As for the difference between where the cylinder was stored and where it was used: the regulation asks where it posed a risk to safety. For a cylinder stored at a mine, the risk posed by falling on the floor occurs at the mine. Likewise if a banana peel were found on the floor at a mine, posing a slipping hazard, it would not be necessary to prove that the banana had been used to dig limestone.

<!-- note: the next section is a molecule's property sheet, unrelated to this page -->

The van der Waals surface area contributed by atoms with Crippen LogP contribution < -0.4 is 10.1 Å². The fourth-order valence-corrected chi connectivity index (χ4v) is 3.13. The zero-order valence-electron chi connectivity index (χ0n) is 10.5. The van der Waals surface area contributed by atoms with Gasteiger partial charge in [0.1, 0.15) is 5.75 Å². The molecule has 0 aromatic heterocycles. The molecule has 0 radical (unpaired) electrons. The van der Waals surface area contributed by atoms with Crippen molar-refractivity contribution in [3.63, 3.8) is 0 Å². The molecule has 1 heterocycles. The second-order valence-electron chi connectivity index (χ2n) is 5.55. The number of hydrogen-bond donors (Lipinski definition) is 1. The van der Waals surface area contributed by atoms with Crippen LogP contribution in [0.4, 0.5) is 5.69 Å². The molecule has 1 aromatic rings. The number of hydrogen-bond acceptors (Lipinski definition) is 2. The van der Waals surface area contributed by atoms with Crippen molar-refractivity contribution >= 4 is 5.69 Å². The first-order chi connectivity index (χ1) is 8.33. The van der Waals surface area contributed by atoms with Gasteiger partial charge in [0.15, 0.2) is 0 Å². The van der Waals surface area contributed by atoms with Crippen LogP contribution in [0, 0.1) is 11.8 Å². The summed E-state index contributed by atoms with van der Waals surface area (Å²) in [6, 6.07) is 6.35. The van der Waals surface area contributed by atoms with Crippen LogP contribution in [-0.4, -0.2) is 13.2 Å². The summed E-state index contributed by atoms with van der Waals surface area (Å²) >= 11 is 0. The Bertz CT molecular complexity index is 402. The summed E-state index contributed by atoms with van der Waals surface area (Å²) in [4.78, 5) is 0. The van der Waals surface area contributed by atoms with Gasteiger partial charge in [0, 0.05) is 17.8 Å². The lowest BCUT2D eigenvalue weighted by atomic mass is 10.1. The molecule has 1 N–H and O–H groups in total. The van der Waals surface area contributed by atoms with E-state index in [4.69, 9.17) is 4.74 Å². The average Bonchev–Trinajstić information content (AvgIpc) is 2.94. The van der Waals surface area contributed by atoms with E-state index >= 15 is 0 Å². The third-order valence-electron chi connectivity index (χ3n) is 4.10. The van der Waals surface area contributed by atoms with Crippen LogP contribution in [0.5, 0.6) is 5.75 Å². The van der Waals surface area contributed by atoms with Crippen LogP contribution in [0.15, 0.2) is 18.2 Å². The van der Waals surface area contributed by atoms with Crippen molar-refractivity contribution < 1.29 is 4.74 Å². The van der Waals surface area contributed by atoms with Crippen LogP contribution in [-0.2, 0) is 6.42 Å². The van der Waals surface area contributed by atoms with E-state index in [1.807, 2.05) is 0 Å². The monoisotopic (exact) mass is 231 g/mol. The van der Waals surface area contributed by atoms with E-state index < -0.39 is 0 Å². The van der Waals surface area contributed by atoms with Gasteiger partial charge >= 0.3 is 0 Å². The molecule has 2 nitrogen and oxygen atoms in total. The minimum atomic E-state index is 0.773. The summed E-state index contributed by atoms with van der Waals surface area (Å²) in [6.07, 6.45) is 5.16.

The second penalty also stems from something that fell to the floor. According to 30 C.F.R. §56.12018 "[p]rincipal power switches shall be labeled to show which units they control, unless identification can be made readily by location." A trailer housing one mining unit's generator had eight power switches. Seven of these were labeled, but the eighth label had fallen off. The inspector could not determine "by location" what the unlabeled switch controlled, and he issued a citation. A test revealed that the switch controlled a conveyor belt that had not been used in three or four years. The ALJ thought that the unlabeled switch was risky, because someone standing on the belt when it was unexpectedly moved might have been seriously injured. But as with the unsecured cylinder, the ALJ deemed this risk low because the belt was disused and the miners had a "pretty good understanding" what all eight switches did. Again the penalty was correspondingly modest.